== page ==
Finally, we encourage the National Procurement Commission to consider how contract awards can help Timor-Leste businesses grow, creating employment and keeping more of our national wealth in this country. Many Timorese companies can make chairs and desks appropriate for our schools, and this tender is a valuable opportunity to help them develop. Thirteen years ago, La’o Hamutuk and others raised this issue with the World Bank and AusAID, and the agencies made changes in procurement of school furniture to enable local companies to participate. Today, in this sovereign nation spending our own money, we should not throw away this opportunity.

CNI22 will import furniture from China, sending our people’s money outside the country. Their record gives ample reason not to trust the quality or timeliness of their promises.

Many large tenders here require skills, resources or experience that Timor-Leste companies do not yet possess, making it even more important to ensure that tenders which do not have such complex requirements, like this one, will use locally-made products rather than those imported from afar.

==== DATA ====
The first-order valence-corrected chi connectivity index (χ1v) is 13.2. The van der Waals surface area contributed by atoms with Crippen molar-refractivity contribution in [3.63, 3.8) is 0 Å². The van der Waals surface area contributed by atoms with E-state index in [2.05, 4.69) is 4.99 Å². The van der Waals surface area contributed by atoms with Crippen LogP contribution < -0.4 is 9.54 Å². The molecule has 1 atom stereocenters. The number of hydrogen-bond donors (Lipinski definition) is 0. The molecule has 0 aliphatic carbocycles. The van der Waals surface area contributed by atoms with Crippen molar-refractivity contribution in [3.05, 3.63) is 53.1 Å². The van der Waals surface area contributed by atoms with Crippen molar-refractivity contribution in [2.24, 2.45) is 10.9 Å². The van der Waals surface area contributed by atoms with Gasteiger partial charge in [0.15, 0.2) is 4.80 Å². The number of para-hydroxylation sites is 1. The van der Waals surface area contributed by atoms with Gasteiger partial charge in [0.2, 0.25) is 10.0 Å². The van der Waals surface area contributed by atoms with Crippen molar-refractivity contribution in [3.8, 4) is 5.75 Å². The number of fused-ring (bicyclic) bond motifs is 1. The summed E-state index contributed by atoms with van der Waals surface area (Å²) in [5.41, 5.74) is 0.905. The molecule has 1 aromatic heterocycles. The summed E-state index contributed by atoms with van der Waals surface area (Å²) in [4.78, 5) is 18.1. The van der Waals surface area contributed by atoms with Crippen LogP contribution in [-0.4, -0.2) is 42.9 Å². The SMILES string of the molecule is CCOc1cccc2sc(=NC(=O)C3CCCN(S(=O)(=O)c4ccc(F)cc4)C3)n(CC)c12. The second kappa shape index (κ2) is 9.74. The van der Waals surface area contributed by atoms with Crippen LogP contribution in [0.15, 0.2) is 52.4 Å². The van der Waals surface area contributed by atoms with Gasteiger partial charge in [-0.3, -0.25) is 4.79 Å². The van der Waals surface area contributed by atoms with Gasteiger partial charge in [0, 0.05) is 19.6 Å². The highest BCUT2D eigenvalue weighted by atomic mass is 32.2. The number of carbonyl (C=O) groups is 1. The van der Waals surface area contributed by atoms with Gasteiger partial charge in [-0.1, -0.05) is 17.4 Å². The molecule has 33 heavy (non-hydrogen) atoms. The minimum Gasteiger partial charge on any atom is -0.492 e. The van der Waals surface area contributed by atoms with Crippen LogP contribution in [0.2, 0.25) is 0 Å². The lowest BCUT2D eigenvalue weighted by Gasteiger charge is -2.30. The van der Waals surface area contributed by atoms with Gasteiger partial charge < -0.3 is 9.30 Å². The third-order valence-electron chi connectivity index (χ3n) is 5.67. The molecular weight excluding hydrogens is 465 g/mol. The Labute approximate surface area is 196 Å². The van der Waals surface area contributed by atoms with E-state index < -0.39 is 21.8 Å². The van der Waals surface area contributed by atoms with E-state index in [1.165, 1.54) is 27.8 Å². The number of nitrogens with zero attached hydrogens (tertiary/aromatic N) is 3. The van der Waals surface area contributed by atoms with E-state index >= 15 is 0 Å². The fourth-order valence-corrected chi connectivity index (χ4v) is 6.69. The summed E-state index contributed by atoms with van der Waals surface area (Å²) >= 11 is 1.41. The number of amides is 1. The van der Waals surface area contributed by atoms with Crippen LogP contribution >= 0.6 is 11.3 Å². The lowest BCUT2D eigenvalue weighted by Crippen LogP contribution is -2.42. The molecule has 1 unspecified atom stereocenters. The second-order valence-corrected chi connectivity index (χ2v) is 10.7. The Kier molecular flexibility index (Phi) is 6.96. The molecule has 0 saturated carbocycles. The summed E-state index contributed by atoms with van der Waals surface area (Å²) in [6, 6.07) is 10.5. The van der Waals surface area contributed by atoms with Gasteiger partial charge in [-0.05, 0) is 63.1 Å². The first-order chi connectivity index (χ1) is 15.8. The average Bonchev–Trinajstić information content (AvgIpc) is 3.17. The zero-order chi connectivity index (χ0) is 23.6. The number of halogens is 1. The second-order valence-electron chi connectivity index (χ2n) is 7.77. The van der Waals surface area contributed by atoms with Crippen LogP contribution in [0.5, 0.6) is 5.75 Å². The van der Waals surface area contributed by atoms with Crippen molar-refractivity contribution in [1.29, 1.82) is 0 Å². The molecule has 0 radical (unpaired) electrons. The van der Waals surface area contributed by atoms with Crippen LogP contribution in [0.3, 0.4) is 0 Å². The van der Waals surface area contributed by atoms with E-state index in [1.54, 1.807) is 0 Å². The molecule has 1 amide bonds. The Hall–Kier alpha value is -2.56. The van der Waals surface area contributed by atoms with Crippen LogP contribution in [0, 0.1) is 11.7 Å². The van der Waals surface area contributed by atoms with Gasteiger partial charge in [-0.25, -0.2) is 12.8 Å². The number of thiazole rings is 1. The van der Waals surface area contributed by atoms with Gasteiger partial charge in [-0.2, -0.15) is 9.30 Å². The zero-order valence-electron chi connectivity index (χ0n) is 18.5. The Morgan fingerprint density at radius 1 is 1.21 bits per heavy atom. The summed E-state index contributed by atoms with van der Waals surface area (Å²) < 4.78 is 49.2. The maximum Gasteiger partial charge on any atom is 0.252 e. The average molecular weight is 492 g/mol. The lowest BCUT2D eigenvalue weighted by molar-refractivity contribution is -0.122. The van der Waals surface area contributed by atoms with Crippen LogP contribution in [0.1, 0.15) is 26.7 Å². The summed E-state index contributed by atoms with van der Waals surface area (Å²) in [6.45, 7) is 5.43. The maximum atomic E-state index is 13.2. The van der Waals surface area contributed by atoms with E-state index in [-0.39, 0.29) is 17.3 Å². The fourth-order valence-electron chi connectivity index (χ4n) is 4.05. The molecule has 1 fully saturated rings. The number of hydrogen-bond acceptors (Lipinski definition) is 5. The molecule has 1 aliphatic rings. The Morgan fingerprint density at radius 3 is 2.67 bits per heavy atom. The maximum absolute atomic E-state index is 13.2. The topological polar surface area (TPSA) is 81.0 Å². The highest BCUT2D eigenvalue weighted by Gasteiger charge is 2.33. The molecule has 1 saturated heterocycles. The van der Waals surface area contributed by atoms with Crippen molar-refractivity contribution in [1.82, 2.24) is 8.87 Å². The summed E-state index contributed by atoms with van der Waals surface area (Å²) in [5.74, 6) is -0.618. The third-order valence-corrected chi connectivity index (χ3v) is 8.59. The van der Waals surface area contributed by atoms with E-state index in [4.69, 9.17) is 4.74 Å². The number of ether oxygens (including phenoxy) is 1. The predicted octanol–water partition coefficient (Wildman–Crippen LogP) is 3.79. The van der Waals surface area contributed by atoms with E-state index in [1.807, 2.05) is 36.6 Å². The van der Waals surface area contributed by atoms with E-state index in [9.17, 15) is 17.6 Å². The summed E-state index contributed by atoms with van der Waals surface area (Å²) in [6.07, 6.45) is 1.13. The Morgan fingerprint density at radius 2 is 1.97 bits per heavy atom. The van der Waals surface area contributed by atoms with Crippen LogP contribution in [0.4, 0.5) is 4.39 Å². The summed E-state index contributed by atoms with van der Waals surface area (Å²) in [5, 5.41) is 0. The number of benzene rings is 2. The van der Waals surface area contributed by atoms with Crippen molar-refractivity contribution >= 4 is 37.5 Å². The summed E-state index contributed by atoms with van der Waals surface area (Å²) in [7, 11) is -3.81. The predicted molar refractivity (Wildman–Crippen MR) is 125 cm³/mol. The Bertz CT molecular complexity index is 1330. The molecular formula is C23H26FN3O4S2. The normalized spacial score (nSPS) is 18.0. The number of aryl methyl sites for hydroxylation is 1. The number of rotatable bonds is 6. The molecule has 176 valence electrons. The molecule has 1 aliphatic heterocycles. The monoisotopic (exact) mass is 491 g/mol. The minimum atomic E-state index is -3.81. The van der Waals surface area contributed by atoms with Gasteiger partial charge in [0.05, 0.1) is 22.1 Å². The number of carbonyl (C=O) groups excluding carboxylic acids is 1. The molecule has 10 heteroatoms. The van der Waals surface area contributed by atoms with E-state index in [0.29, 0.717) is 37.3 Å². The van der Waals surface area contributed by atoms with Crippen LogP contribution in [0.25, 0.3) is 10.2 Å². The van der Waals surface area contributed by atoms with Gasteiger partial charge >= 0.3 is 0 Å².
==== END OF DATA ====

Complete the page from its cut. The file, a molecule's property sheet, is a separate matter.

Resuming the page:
We encourage the National Procurement Commission not to award this or any other contract to Chinese Nuclear Industry Construction Company No. 22, and to develop a system of blacklisting companies which have shown bad faith, incompetence or other inability to meet their commitments.

La'o Hamutuk hopes that everyone who wants Timor-Leste's finite petroleum wealth to be used appropriately will pay close attention to procurement processes announced in the newspapers and the Ministry of Finance website and recently reopened Procurement Portal. Transparency is only useful if people are watching!

P.S. Al Jazeera later reported this story, based on La'o Hamutuk's information.